An Oklahoma Highway Patrol trooper received the Purple Heart award Monday afternoon. This prestigious honor was given for bravery and courage. "It's pretty special. It's one of those things we never think about happening," said OHP Trooper David McCutcheon. McCutcheon got injured in the line of duty in 2011, he was hit on the side of the highway. Surgery didn't fix the problem, so he medically retired in 2013. "We don't put this uniform on and think about the things that'll happen to us," McCutcheon said. He came out of retirement two years later. But that same year, he was injured again working a high speed pursuit up to speeds of 150 miles per hour on Highway 70 west of Durant. He performed a tactical maneuver to stop the other driver, but his patrol unit crashed and caught fire. Four surgeries later, he came back. "Through all the struggles, I'm here," McCutcheon said. But it wasn't an easy road. "Tested the bounds of my marriage, I mean it was just, it was significant in more ways than just the highway patrol," he said. McCutcheon received the Purple Heart Award. He said even after all he's been through..."It just adds to my willpower and desire to be a state trooper," McCutcheon said.
Emmy winning South Carolina Highway Patrol trooper set to retire after nearly three decades of service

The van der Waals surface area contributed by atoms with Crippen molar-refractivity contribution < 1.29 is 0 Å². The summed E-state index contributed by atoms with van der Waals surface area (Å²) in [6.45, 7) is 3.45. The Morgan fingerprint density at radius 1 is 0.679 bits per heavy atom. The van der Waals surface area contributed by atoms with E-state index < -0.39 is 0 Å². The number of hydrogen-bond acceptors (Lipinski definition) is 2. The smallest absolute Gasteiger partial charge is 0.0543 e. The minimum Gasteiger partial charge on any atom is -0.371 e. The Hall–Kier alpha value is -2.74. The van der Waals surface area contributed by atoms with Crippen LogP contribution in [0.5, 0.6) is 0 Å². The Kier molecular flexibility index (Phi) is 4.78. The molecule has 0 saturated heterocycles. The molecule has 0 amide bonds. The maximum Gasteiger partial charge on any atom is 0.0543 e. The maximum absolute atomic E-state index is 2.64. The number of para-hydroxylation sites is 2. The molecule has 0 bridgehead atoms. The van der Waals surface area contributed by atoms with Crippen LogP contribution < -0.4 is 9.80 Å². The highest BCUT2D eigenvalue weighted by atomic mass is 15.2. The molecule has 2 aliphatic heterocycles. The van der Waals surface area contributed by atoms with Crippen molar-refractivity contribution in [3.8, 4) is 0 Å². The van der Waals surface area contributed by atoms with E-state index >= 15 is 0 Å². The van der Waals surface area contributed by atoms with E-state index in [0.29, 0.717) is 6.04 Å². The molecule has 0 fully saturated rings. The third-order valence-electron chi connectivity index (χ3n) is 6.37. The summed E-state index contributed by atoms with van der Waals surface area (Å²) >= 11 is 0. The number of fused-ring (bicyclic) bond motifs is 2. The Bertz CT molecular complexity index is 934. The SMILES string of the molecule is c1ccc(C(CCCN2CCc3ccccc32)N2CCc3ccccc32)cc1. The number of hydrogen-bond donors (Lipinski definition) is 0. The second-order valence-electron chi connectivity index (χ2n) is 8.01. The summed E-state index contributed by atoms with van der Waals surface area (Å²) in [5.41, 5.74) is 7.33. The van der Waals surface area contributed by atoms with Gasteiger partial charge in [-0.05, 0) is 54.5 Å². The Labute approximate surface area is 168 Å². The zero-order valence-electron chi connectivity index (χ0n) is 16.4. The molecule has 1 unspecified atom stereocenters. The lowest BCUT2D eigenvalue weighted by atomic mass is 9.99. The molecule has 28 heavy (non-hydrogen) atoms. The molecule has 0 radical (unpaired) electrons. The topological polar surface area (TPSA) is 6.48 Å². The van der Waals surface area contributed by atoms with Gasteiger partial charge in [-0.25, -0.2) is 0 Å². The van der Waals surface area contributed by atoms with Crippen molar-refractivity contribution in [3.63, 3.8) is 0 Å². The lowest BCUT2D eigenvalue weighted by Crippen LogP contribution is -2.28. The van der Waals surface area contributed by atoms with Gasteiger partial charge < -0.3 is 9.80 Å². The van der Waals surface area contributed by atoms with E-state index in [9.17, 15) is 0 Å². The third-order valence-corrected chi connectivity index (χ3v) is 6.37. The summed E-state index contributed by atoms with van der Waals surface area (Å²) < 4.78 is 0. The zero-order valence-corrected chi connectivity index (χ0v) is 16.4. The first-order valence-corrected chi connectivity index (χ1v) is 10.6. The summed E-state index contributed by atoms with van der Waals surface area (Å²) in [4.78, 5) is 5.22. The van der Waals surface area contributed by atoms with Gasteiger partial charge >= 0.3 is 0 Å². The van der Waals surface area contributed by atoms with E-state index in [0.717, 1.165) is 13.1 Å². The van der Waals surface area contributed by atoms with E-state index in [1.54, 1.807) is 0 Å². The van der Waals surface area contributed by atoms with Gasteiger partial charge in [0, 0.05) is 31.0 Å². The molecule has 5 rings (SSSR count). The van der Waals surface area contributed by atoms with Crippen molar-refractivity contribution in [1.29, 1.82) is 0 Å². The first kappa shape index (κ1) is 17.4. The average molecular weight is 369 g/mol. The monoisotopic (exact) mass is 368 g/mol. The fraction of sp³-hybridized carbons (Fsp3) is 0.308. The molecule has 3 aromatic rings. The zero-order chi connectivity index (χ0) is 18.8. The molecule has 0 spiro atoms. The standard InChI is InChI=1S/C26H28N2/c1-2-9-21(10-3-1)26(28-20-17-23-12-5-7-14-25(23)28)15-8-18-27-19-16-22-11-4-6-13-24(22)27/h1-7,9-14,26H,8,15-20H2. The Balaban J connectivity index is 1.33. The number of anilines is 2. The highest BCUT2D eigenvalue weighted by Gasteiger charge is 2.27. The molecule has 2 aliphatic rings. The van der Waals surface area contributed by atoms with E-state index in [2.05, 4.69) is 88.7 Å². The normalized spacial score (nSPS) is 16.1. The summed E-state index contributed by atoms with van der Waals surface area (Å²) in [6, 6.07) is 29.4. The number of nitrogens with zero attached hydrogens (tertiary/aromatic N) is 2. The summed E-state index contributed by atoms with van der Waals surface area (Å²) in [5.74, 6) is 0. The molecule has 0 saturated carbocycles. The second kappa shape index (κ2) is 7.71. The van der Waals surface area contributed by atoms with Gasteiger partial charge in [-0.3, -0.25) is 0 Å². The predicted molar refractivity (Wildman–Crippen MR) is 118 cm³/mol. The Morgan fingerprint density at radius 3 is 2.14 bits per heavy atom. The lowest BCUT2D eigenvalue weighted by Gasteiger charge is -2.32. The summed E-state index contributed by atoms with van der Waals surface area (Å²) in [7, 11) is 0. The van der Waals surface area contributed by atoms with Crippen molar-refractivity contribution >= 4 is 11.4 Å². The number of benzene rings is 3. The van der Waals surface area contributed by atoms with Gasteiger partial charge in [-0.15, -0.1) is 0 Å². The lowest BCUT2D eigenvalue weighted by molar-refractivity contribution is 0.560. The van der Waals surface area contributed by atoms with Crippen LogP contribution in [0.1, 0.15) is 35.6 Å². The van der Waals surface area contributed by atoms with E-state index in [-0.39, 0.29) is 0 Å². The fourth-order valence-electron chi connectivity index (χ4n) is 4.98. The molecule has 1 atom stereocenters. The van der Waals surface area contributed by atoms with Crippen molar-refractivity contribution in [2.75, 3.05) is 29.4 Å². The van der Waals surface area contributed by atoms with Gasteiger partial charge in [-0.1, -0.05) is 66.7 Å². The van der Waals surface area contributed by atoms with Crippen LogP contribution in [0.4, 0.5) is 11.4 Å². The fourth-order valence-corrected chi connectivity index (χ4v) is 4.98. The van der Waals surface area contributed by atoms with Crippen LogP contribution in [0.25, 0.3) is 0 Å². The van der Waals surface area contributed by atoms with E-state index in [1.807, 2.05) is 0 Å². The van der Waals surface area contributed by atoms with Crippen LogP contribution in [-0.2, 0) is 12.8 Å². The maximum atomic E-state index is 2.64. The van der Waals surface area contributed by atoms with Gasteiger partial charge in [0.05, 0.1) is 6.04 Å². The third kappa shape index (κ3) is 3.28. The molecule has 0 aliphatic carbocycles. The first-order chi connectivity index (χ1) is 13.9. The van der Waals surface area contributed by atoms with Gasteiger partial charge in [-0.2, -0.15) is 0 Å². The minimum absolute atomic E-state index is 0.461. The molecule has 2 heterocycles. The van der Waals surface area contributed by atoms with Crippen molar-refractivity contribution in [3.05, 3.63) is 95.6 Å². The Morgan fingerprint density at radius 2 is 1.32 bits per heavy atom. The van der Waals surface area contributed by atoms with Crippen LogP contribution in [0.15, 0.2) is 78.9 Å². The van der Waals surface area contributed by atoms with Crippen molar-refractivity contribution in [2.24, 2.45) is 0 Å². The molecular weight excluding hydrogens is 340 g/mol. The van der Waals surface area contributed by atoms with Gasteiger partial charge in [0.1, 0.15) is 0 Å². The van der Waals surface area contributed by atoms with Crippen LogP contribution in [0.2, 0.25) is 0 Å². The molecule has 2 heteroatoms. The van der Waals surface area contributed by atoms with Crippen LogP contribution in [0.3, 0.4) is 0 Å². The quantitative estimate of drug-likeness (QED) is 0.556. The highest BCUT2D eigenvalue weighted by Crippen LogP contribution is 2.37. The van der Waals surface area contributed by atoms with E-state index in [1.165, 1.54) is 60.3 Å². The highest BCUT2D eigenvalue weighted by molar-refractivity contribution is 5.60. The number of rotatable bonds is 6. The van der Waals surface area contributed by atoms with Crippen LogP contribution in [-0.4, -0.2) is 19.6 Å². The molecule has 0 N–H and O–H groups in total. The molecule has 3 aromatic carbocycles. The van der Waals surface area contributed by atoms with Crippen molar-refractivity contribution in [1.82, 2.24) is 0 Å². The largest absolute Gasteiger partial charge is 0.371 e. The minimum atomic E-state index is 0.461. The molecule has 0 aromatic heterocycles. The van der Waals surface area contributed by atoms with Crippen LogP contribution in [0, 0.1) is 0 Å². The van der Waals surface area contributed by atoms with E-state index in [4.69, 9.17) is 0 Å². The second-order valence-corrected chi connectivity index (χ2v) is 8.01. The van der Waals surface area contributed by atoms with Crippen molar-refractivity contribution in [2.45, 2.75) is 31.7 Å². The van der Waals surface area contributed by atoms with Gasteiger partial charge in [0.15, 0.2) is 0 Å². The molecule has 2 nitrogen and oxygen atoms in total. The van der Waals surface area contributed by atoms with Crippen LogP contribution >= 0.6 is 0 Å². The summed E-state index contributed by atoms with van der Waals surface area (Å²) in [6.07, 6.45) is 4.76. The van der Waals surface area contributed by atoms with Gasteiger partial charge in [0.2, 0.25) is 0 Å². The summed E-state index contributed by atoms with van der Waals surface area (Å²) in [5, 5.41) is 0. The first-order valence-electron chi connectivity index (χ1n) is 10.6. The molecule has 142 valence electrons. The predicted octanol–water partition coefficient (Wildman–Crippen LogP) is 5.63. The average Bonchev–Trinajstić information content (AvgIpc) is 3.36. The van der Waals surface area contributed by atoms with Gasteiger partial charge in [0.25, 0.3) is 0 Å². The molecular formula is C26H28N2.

After more than two decades as one of the South Carolina law enforcement community's most visible fixtures, the man known as "Trooper Bob" is hanging up his badge. Lt. Bob Beres (BARE-ez) tells The Associated Press that he's retiring this fall after 24 years in the Patrol. His last day on the job will be Nov. 30. One of the Patrol's chief spokesmen, Beres is tasked with giving reporters details about traffic accidents, crash investigations and general safety tips. Standing 6-foot-5, Beres is impossible to miss, a larger than life presence at media events and on the job around the state. But it's Beres' innovative use of social media that's not only won him legions of adoring fans across the state and region — it also landed him an Emmy award earlier this year.Top of FormBottom of Form Beres' journey began in a refugee camp in Austria, where his parents fled from an oppressive Hungarian regime just before he was born. While Beres was still an infant, his parents made the trip to America, where they settled with other ex-pats in Connecticut. After high school, Beres joined the Navy, serving on an ammunition ship in the Persian Gulf and traveling throughout the world. After four years of service, Beres says he felt a pull to something bigger as he walked off the ship and down a long pier. "I left with everything I owned in my bag and that was it," he says. "I felt like God put his hand on my head and said, I want you to go help people." Starting with a security job in Charleston, Beres eventually worked his way up to a job with the Patrol, despite discouragement from his boss at the security job, who told him, "You'll never make it" as a trooper. Beres threw everything he had into his training. On his first day on the job, he made a special trip, back to the office of his security job boss. "I shined my shoes up, I shined my car up," he says. "I went inside and knocked on the guy's door. He said, 'Beres,' and I said, 'No sir, it's "Trooper" Beres with the South Carolina Highway Patrol. I just wanted you to know that I'm stationed in Dorchester, and you let me know if you need anything.'" Ultimately Beres became a community relations officer, one of the faces of the agency that employs more than 900 troopers throughout the state. To handle confusion over how to pronounce his Hungarian last name, Beres began telling people, "Just call me Trooper Bob." Beres says he then encouraged other Patrol spokesmen also to use first names only on social media, something that makes them relatable and accessible. "Some guy out there, he doesn't care about our rank," he said. "I want them to see, we're human, too." Beres was named the 2007 Trooper of the Year, in part because of his work to help a woman who had lost her home in a fire. After the historic flooding that gripped parts of South Carolina in 2015, Beres sought an innovative way to draw attention of the need to heed warnings not to drive around the numerous barricades that blocked off flooded or washed out roadways. "Finally, I found emoji in my phone, so I put an emoji message together," says Beres, who says the string of pictograms was shared hundreds of thousands of times. Impressed by the reach of the unique message, the Patrol started using more emoji messaging, crafting an anti-drunk driving campaign based off Beres' tweets that went up on hundreds of billboards around the state. This year, a 30-second TV ad featuring Beres and emoji won an Emmy award. "If my mom from Hungary can understand this, then anyone can get this," Beres says, of the simple, pictorial messaging that got national attention. Now, after decades in uniform, the trooper with the wide smile and innovative ideas says it's time for a new adventure. "I've been in a uniform since I was 18, says Beres, who's now 47. "But I'm going to take a little time off and see where I land. I'm up for whatever."